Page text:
The thing I like least about design, I think, is how unappreciated and undervalued it still is. Most people have no notion of what it takes to create a good app, website, or photo, among so many other things. Design has a huge impact on our daily lives as it had all throughout history. I actually love deconstructing designs and ideas for people around me — when I do so, people gain perspective on what goes into a good design. From that moment on, unconsciously they’re already appreciating design a lot more.

You’re an active member of the design community. What’s your favorite thing about engaging with other designers — especially those starting out?

I love engaging with people who are just starting to take their first steps in design because I can share my knowledge and help them improve and learn new things. I do exactly what other designers have done with me over the years which is share knowledge. At the same time, it makes me feel nostalgic for that time in my life. It’s great because some of these designers have the same intense feelings about design as I did at the beginning — it’s addictive!

What do you do to get inspiration for your 3D designs and other projects?

Actually, I don’t think I have an exact process for getting inspiration for my 3D illustrations. I usually go with the flow and get inspiration from objects from my childhood, the music I listen to (I love to associate sound and images), my collections (I have a retro consoles one!), or just browsing the internet.

Image showing a mockup of Maneki Neko

A Maneki Neko designed by Tiago.

What has been the biggest challenge in your career so far?

I always remember the same story when it comes to the biggest challenge in my career. I had a freelance project many years ago that consisted of post-producing about 100 3D images based on matte painting techniques within 5 days. I remember wondering if I would be able to get so much done in so little time, I was extremely anxious about it.

The request came from an important international client, so I didn’t want to reject it. I remember spending those 5 days doing nothing but sleep about 3 hours a night and work. I had lunch and dinner at the computer and drank an absurd amount of coffee, but in the end, I managed to do it successfully. Once the project was over, I was able to relax and I remember sleeping almost 24 hours straight.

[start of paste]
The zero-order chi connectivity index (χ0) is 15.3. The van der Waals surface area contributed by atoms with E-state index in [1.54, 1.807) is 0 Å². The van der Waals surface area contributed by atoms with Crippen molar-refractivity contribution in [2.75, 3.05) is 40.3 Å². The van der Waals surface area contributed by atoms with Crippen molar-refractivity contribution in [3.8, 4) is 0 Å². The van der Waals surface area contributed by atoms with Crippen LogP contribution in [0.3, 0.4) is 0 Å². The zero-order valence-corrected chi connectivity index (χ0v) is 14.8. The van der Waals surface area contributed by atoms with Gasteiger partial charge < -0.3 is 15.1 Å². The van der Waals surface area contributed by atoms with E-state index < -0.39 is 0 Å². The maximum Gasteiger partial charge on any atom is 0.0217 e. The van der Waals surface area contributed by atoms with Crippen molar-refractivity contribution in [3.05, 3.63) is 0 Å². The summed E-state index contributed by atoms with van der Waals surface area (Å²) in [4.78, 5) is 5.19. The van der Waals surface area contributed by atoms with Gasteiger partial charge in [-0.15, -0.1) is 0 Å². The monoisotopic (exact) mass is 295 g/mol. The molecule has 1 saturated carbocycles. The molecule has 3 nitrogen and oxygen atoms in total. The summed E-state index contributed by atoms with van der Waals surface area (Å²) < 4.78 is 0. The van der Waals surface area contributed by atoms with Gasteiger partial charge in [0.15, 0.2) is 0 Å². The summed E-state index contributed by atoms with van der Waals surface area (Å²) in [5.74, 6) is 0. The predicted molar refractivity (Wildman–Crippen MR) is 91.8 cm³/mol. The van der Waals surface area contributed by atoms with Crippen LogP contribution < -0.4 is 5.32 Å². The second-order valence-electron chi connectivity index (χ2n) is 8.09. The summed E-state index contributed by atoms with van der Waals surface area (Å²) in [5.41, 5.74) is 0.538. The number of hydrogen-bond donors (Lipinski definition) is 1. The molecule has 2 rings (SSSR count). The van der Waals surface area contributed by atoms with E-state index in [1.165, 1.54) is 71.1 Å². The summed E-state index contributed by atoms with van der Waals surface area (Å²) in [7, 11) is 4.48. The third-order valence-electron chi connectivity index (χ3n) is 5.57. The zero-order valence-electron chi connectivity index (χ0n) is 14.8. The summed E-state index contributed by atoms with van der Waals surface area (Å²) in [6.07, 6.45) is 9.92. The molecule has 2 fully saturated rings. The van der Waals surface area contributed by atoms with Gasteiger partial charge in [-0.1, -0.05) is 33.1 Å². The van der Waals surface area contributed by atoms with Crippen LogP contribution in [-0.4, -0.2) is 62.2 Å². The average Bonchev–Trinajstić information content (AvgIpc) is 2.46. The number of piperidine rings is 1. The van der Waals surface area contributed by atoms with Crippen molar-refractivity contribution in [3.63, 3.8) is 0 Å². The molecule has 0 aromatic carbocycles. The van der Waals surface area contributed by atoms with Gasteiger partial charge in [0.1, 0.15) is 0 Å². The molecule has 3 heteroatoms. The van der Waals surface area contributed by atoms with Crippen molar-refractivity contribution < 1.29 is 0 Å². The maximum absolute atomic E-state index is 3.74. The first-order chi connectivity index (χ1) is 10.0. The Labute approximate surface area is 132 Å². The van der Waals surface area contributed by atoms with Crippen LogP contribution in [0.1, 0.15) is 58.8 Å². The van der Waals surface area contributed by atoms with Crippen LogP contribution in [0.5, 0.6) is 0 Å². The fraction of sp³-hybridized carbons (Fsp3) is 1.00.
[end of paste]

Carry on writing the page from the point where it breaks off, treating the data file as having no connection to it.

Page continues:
If you could give your past self one piece of design advice, what would it be and why?

Now I could probably give my young self a ton of design advice — I feel it would’ve made a huge difference in my career.

If I had to choose one, I think the most important one would be to ask everything, explore more, and test more. Most importantly, don’t give up if you can’t achieve what you want — have some rest and try again. I always think I could’ve done more. On some projects, just because I felt frustrated and wasn’t able to think and get something done — I would stop there and not strive to deliver something better. I also didn’t know how to step back and rest — I didn’t know how great it is to return to the design process with a clear mind.

Ask everything, explore more, and test more. Most importantly, don’t give up if you can’t achieve what you want — have some rest and try again.

I feel that nowadays I work in a completely different way. If I feel blocked in the designs I’m working on, I simply stop and come back after resting and clearing my head. But you also have to keep in mind that sometimes you might try and try with no results because you really can’t get more out of it. It’s a matter of knowing how and when to stop and evaluate.

Image showing a mockup of Revolut Glass concept

Revolut Glass concept by Tiago, showcasing how he implemented 3D design in products.

What’s the next challenge you’re excited to overcome?

This is a tricky one because there is so much that I still want to learn in my career and life in general!

Since I’ve joined Sketch, I’ve been tasked with awesome challenges and fortunately, I think I’ve been able to successfully accomplish them. But at the same time, I feel like I still have so much ahead of me — and that’s a good thing.

Right now, the challenge that I’m most excited about overcoming is really getting my tutorials and educational content out to the widest possible audience. I’m also excited to learn more about how to build successful communities and overall marketing techniques. I’m aware that it’s a long-term job but I want to believe that consistency is the trick.

On a design level, I’m looking forward to learning about augmented reality and video game design. It’s something that has always fascinated me!


Have you developed an awesome product in Sketch? Used Sketch to create an artistic masterpiece? Share it with us and we might feature you in our next #MadeWithSketch post.